With countless over-the-counter pills for treatment of pain, it can seem simple to turn to medicines for pain relief. Likewise pain relievers such as the opioids and steroids are also prescribed. While the long term effects of these medicines may be harmful, a relatively safer option can be thought of, that is, PHYSIOTHERAPY. With physiotherapy treatments, you can sweep all of those risks, worries, and unpleasant side effects aside. Physiotherapy can help numerous patients incredibly lessen their dependence on painkiller medications though some cases of severe pain might still require some medicines to be taken along with physiotherapy.
Many people bump physiotherapy into the same category as “alternative treatments” and it’s frequently confused with massage or chiropractic therapy. In any case, physiotherapy is different. Will it work for you? Let’s find out…
Physiotherapy is a health care profession which assists people to restore, maintain and make the most of a patient’s mobility, function and well-being as well as providing pain relief which is the main focus in the treatment for lot of injuries and conditions.
There is a multitude of different physiotherapy treatment approaches. After initial examination and testing physiotherapist will come to a diagnosis of what is the cause of pain. Depending on the cause/condition, treatment can involve a number of treatment and preventive approaches. Have a glance…
One or combination of any of these therapies depending on the tissue healing state may alleviate pain by:
- Pain gate mechanism
- Improving blood flow and fluid drainage
- Production of the body’s natural pain-relieving chemicals.
- Promote relaxation
- Relieve pain and stiffness
- Increased awareness of body and movements.
Physiotherapy not only helps to manage pain, but also helps in avoiding/delaying surgeries, getting back to function post-surgery, other health issues like diabetes, stroke, heart attack, obesity etc.
Like other complicated things in life, pain may not be limited to one specific cause. We often speak of pain as multifactorial, but we still tend to assume one specific cause of it. Let’s put light on other potential causes contributing to the already existing pain one experiences which directly affects duration, intensity and perception of pain.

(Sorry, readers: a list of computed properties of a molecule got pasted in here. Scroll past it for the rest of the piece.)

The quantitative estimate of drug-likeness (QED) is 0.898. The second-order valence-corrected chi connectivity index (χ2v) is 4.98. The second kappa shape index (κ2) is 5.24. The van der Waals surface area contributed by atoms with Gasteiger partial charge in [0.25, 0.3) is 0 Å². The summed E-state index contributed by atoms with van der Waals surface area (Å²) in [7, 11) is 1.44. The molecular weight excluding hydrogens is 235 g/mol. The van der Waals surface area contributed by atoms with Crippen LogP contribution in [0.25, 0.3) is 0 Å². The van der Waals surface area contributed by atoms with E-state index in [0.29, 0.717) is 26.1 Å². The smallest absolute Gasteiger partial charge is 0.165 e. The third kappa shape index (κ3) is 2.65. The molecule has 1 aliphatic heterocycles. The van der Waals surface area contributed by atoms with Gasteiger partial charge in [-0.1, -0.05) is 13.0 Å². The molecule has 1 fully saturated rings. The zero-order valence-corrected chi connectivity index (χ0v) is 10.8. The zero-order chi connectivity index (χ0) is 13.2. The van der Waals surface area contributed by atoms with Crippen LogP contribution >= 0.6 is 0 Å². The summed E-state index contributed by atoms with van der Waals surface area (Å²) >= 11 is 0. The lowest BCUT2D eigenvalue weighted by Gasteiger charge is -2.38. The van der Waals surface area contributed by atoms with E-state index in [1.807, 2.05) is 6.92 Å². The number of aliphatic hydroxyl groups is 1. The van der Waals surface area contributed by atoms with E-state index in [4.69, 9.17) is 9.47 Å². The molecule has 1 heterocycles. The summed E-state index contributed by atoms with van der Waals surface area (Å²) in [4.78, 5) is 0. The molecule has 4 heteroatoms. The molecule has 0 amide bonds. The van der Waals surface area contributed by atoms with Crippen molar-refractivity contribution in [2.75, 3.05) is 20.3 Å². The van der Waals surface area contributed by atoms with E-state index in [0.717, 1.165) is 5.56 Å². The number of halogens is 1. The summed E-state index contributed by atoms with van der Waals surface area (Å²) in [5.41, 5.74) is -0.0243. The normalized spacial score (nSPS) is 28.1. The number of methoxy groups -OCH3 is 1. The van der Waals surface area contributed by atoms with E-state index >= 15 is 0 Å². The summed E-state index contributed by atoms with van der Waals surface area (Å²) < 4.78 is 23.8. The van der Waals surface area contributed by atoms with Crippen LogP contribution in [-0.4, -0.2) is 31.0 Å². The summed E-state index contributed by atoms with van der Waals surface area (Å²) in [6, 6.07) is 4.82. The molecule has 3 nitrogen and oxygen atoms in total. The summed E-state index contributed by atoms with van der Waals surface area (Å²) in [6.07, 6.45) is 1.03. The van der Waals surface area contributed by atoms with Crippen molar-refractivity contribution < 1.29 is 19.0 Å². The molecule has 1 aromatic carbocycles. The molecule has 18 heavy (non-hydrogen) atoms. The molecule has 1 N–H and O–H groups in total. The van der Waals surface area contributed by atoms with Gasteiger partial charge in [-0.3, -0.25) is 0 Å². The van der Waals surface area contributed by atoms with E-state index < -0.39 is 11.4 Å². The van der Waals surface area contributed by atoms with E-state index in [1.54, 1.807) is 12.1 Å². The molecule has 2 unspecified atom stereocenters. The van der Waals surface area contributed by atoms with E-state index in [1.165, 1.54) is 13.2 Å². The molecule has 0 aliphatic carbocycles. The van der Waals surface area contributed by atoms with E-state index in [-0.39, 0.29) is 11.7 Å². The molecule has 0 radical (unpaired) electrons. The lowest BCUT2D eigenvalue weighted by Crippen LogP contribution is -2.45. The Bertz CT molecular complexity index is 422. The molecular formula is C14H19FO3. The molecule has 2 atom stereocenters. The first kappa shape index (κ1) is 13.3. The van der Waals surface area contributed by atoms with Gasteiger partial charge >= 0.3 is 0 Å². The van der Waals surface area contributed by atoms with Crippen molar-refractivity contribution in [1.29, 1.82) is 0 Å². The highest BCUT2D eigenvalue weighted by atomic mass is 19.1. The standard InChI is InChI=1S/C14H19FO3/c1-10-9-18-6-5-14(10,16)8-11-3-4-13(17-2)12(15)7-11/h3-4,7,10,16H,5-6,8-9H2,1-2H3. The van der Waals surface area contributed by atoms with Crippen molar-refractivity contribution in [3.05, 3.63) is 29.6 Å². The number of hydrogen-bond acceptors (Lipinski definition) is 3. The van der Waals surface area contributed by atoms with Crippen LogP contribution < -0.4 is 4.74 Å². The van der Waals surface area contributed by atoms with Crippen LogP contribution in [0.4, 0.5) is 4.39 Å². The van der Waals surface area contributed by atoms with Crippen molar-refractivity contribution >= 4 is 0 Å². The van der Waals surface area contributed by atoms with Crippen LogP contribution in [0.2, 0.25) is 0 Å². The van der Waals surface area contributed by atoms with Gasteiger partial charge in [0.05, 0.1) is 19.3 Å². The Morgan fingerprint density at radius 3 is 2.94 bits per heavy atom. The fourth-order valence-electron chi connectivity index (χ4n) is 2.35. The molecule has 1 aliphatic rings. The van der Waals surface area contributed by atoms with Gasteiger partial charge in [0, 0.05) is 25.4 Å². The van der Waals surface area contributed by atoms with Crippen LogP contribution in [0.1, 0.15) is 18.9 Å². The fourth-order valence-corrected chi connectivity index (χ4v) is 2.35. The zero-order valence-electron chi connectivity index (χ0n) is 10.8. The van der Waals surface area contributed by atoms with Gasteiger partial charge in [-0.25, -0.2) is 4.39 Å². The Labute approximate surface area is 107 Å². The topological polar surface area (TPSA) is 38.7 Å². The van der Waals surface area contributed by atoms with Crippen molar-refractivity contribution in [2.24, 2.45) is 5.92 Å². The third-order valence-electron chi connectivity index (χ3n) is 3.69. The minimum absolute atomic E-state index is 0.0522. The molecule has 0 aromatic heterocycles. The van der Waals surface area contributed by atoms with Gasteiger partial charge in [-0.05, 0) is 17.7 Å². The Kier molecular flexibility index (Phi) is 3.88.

- Lifestyle and behavior [smoking, alcohol, physical activity, nutritional status.]
- Clinical aspects like mental health [anxiety, depression], surgical interventions, co-morbidities, sleep disorders, genetics etc.
- Socio-economic background [research suggests low levels of education about pain and injury, neighborhood deprivations and perceived income inequalities are associated with pain thus interfering with daily activities].
- Employment status and occupational factors [poor job control, expectations to return to work, fear of re-injury, lack of ability to modify work, unemployment, employer and co-worker reactions to pain etc.]
- Influence of ethnicity and cultural background.
- Attitudes and beliefs about pain.
- History of violent injury, abuse or interpersonal violence.
Being a Neurophysiotherapist I would say treating pain requires a multi-dimensional approach considering all the above information. Physiotherapy combined with efforts from general practitioners, pain management consultants, psychologists, orthopedic specialists and rheumatologists to give greater benefits from treatment.
What is your role in physiotherapy?
For physiotherapy to take effect and alleviate pain, it takes your active participation. The responsibility of reducing pain is not just on the physiotherapist, you have to do your part too. Only then those exercises/treatment will have an impact. Here are some tips for the therapy to work better and faster:
- All the exercises prescribed should be done regularly.
- The advice given by your therapist should be followed accurately.
- Follow up should be maintained to evaluate the progression and if there is any modification in treatment.
It is important to know that physiotherapy and pain relief is a complex subject, and that every individual may respond differently to the therapy due to different body structures, different movement patterns and different habits.
You’re probably wondering whether you should bother visiting a physiotherapist or why not just wait it out? Unfortunately, waiting it out will probably reduce symptoms temporarily but may also aggravate them in long term and may not actually fix the reason you got that pain in the first place. I hope now you’re in a position to acknowledge your pain and get it treated.
Let us know how much this article has helped you and as always we’re here to answer all those questions popping in your mind…
Till then take good care of yourselves and the ones around you…!!!
Authored by- Dr Charmi Parmar Masters in Neurophysiotherapy Specialised in Neurodynamics and Dry needling techniques Consultant Neurophysiotherapist